Quebec's Fortifications, Quebec
Favorite thing: Quebec City is the only remaining fortified city in North America. The wall stretches around the old city for 4.6 km. The walls were built through out the 17th and early 19th century and were laid down in various styles as according to the military architecture of the period. As artillery became more powerful it was required to build even stronger fortifications. At the heart of the fortifications is the Citadel. This structure was built by the British in the 19th century to fend of any American invasion. Today the walls have managed to serve as a defensive barrier against the modern world and helped perserve the old town. You can climb much of the foritifications were you can take in vistas of the Viex Quebec and the St. Lawrance River.
This made for an interesting little piece of research when it came to building this page. A Martello Tower is basically a mini-fortress used extensively on the Mediterranean shores as a means of combatting piracy and providing harbour defences. Around the turn of the 18th-19th centuries the British adopted the idea and built several on the UK coast as part of the defence against the French.
As part of the British refortification of Quebec four towers were built, between 1808 and 1812, overlooking the St Lawrence River in response to the then threat from America. The design of the towers is very simple. They are built with three storeys and the only entrance is on the upper level, thus allowing the defenders to pull up the ladder and render the doorway inaccesible. The platform at the top was designed to house an artillery piece whilst small gunports allowed for rifle fire.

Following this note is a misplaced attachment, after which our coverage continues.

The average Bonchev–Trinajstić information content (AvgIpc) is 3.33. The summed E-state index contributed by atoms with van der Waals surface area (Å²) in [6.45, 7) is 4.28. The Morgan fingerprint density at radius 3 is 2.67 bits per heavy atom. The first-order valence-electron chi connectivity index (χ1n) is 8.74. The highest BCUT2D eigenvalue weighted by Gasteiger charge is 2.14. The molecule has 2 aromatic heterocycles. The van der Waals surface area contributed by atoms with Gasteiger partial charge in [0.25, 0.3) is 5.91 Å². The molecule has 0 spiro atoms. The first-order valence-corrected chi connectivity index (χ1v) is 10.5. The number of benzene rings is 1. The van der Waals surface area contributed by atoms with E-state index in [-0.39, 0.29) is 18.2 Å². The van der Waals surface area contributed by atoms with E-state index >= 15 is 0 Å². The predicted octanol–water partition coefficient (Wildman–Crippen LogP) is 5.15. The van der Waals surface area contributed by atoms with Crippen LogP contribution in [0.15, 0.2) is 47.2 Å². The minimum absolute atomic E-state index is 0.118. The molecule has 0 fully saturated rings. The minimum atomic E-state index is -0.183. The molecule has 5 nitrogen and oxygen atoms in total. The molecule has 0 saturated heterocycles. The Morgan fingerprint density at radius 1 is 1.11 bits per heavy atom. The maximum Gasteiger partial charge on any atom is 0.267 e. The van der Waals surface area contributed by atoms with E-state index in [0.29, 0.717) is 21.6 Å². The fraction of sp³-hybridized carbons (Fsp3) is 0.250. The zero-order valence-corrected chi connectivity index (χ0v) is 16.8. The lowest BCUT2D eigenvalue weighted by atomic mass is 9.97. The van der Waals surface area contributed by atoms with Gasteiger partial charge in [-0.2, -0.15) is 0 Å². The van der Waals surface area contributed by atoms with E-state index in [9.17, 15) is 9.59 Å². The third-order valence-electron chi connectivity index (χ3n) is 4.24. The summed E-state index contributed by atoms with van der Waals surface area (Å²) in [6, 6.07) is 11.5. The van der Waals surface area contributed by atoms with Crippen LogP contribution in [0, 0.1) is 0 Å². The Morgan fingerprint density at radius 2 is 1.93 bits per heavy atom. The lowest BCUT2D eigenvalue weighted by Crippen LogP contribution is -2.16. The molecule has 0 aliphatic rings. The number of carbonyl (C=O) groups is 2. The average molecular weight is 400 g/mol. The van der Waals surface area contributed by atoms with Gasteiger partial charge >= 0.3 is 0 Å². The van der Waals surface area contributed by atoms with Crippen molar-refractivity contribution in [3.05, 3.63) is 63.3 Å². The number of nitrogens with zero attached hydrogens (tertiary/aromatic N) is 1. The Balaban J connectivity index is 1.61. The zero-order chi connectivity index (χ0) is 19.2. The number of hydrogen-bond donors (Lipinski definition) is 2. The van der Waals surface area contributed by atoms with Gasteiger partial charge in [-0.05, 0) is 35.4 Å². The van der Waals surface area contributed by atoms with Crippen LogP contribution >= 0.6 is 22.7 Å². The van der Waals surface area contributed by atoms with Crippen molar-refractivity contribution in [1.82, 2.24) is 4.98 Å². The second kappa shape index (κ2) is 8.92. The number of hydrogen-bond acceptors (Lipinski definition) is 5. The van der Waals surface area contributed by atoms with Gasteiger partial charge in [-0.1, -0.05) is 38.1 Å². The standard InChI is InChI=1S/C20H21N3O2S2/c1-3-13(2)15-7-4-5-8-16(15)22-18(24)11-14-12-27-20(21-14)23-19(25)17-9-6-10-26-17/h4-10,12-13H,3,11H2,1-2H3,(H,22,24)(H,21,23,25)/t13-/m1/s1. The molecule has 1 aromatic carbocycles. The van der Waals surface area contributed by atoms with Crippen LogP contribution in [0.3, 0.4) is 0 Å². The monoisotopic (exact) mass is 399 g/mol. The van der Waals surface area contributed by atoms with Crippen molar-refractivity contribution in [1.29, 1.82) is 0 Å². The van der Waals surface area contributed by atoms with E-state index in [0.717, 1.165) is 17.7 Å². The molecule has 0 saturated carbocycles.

A typical garrison would have consisted of 20 men and an officer who would spend tours of a month based in the tower with all the provisions necessary to be self-sufficient. An interesting design feature is that the building has very thick western-facing walls whilst those facing the city had much thinner stonework. The reason for this was that attacks were expected from the west but should the tower be captured the thinner eastern walls would be easy to destroy by the city's artillery.
By 1820 the Americans were no longer a threat without the towers getting a chance to prove themselves. Tower #3 was demolished in in 1905 whilst the others have been restored by the National Battlefield Commission. The Plains of Abraham towers, #1 and #2, are now used as exhibition spaces.
Favorite thing: Look at the walls of the old city -- this is a view looking down from Porte Dauphine. The difference between inside and outside the old walls is like a journey in time ...